If a bind parameter name is repeated in the SQL string, then bind by name syntax should be used.

7.1.3. Bind Data Type Notes

When binding a JavaScript Date value in an INSERT statement, by default the bind type is equivalent to TIMESTAMP. In the database, TIMESTAMP WITH LOCAL TIME ZONE dates are normalized to the database time zone, or to the time zone specified for TIMESTAMP WITH TIME ZONE columns. If later queried, they are returned in the session time zone. See Fetching Date and Timestamps for more information.

The binding of BigInt values was introduced in node-oracledb 6.5. When binding a JavaScript BigInt value in an INSERT statement, the bind type used by default is oracledb.DB_TYPE_NUMBER. For example:

const result = await connection.execute(
 `INSERT INTO employees (id) VALUES (:1)`,
 [98765432123456n]
);

For information on fetching BigInt numbers, see this section.

7.2. OUT and IN OUT Bind Parameters

OUT binds are used to retrieve data from the database. IN OUT binds are passed into the database, and may return a different value after the statement executes. IN OUT binds can be used for PL/SQL calls, but not for SQL.

For each OUT and IN OUT bind parameter in bindParams, a bind variable object containing dir, val, type, and maxSize properties is used:

  • The dir attribute should be oracledb.BIND_OUT or oracledb.BIND_INOUT, depending on whether data is only to be returned from the database or additionally passed into the database.

  • The val parameter in needed when binding IN OUT to pass a value into the database. It is not used for OUT binds.

  • The type attribute can be one of the constants as discussed in the type table. This determines the mapping between the database type and the JavaScript type.

    The attribute should be set for OUT binds. If type is not specified, then oracledb.STRING is assumed.

    For IN OUT binds, type can inferred from the input data value type. However is recommended to explicitly set type, because the correct value cannot be determined if the input data is null. The output data type will always be the same as the input data type.

  • A maxSize attribute should be set for String and Buffer OUT or IN OUT binds. This is the maximum number of bytes the bind parameter will return. If the output value does not fit in maxSize bytes, then an error such ORA-06502: PL/SQL: numeric or value error: character string buffer too small or NJS-016: buffer is too small for OUT binds occurs.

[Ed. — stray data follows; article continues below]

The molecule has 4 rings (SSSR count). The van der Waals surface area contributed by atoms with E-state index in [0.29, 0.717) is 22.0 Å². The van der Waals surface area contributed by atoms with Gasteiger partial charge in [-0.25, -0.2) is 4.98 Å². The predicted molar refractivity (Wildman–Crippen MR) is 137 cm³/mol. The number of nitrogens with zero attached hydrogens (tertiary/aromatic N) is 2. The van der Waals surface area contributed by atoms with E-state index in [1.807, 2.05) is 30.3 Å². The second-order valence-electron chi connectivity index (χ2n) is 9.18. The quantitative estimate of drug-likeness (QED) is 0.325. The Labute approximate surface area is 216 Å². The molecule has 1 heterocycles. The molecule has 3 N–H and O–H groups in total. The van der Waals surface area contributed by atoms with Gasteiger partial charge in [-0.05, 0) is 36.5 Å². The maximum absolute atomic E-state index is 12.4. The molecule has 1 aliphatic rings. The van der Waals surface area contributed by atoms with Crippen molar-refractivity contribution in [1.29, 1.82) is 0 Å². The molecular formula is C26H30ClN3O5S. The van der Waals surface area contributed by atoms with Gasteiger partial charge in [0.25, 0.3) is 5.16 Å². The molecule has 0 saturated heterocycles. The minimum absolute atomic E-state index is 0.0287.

A default value of 200 bytes is used when maxSize is not provided for OUT binds that are returned in Strings or Buffers.

    A string representing a UROWID may be up to 5267 bytes long in node-oracledb.

For PL/SQL Associative Array binds a maxArraySize property is also required.

Note that before a PL/SQL block returns, all OUT binds should be explicitly set to a value. This includes bind variables that will be ignored. Set simple variables to NULL. Set REF CURSORS to an empty result set. See this GitHub Issue.

7.2.1. Accessing OUT Bind Values

The results parameter of the execute() callback contains an outBinds property with the returned OUT and IN OUT bind values.

Given the creation of the PL/SQL procedure TESTPROC:

CREATE OR REPLACE PROCEDURE testproc (
p_in IN VARCHAR2, p_inout IN OUT VARCHAR2, p_out OUT NUMBER)
AS
BEGIN
    p_inout := p_in || p_inout;
    p_out := 101;
END;
/
show errors

The procedure TESTPROC can be called with:

const bindVars = {
    i:  'Chris', // default direction is BIND_IN. Data type is inferred from the data
    io: { val: 'Jones', dir: oracledb.BIND_INOUT },
    o:  { dir: oracledb.BIND_OUT, type: oracledb.NUMBER },
};

const result = await connection.execute(
 `BEGIN testproc(:i, :io, :o); END;`,
 bindVars
);

console.log(result.outBinds);

Since bindParams is passed as an object, the outBinds property is also an object. The Node.js output is:

{ io: 'ChrisJones', o: 101 }

PL/SQL allows named parameters in procedure and function calls. This can be used in execute() like:

`BEGIN testproc(p_in => :i, p_inout => :io, p_out => :o); END;`,

An alternative to node-oracledb’s ‘bind by name’ syntax is ‘bind by array’ syntax:

const bindVars = [
 'Chris',
 { val: 'Jones', dir: oracledb.BIND_INOUT },
 { type: oracledb.NUMBER, dir: oracledb.BIND_OUT }
];

When bindParams is passed as an array, then outBinds is returned as an array, with the same order as the OUT binds in the statement:

[ 'ChrisJones', 101 ]

Mixing positional and named syntax is not supported. The following will throw an error:

const bindVars = [
 'Chris',                                                  // valid
 { val: 'Jones', dir: oracledb.BIND_INOUT },               // valid
 { o: { type: oracledb.NUMBER, dir: oracledb.BIND_OUT } }  // invalid
];

7.3. DML RETURNING Bind Parameters

“DML RETURNING” (also known as “RETURNING INTO”) statements such as INSERT INTO tab VALUES (:1) RETURNING ROWID INTO :2 are a way information can be returned about row changes from DML statements. For example you can use DML RETURNING to get the ROWIDs of newly inserted rows. Another common use case is to return auto incremented column values.